Greenland’s thousands of peripheral glaciers have entered a new and widespread state of rapid retreat, a Northwestern University and University of Copenhagen study has found.
To piece together the magnitude of glacier retreat, the research team combined satellite images with historical aerial photographs of Greenland’s coastline, which is dotted with thousands of glaciers that are separate from the island’s massive central ice sheet. With these one-of-a-kind data, the researchers documented changes in the lengths of more than 1,000 of the country’s glaciers over the past 130 years.
Although glaciers in Greenland have experienced retreat throughout the last century, the rate of their retreat has rapidly accelerated over the last two decades. According to the multiyear collaborative effort between the United States and Denmark, the rate of glacial retreat during the 21st century is twice as fast as retreat during the 20th century. And, despite the range of climates and topographical characteristics across Greenland, the findings are ubiquitous, even among Earth’s northernmost glaciers.
The findings underscore the region’s sensitivity to rising temperatures due to human-caused climate change.
“Our study places the recent retreat of peripheral glaciers across Greenland’s diverse climate zones into a century-long perspective and suggests that their rate of retreat in the 21st century is largely unprecedented on a century timescale,” said Laura Larocca, the study’s first author. “The only major possible exception are glaciers in northeast Greenland, where it looks like recent increases in snowfall might be slowing retreat.”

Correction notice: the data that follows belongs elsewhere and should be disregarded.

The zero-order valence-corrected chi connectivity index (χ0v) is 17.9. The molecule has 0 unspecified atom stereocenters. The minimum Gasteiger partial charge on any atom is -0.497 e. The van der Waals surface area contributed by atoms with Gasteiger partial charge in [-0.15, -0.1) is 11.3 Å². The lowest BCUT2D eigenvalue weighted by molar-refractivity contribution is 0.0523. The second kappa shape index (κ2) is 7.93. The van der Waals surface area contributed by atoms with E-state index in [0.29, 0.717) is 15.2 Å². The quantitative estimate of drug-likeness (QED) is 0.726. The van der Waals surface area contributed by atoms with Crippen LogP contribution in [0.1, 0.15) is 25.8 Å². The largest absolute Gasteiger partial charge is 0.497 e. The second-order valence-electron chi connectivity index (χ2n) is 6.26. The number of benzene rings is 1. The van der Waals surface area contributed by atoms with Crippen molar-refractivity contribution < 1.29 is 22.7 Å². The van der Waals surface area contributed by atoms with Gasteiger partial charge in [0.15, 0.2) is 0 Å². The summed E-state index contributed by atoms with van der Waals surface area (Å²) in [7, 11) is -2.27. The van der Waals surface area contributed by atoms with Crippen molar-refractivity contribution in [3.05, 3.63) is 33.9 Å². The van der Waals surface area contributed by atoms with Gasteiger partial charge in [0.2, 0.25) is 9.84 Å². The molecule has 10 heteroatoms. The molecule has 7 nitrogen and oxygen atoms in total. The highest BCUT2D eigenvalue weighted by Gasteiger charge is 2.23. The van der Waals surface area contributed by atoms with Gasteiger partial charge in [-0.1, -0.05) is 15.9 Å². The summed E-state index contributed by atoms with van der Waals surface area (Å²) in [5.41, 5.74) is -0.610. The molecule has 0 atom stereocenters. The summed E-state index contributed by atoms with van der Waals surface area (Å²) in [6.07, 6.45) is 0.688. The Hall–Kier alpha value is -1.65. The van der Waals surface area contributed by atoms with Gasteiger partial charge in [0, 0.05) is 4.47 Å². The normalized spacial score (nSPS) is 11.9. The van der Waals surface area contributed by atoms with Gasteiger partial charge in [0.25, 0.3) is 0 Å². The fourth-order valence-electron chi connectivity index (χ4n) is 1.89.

The study finds that climate change explains the accelerated glacier retreat and that glaciers across Greenland respond quickly to changing temperatures. This highlights the importance of slowing global warming.
“Our activities over the next couple decades will greatly affect these glaciers. Every bit of temperature increase really matters,” Larocca said.
“This work is based on vast analyses of satellite imagery and digitization of thousands of historical aerial photographs — some taken during early mapping expeditions of Greenland from open-cockpit airplanes,” said Northwestern’s Yarrow Axford, a senior author on the study. “Those old photos extend the dataset back prior to the satellite era, when widespread observations of the cryosphere are rare. It’s quite extraordinary that we can now provide long-term records for hundreds of glaciers, finally giving us an opportunity to document Greenland-wide glacier response to climate change over more than a century.”
Axford is the William Deering Professor of Geological Sciences at Northwestern’s Weinberg College of Arts and Sciences. When the research began, Larocca was a Ph.D. candidate in Axford’s laboratory. Now, Larocca is a NOAA Climate & Global Change Postdoctoral Fellow hosted at Northern Arizona University. She will join Arizona State University’s School of Ocean Futures as an assistant professor in January 2024.
While climate change’s effects on Greenland are well studied, most researchers focus on the Greenland Ice Sheet, which covers roughly 80% of the country. But fluctuations in Greenland’s peripheral glaciers — the smaller ice masses distinct from the ice sheet that dot the country’s coastline — are widely undocumented, in part due to a lack of observational data.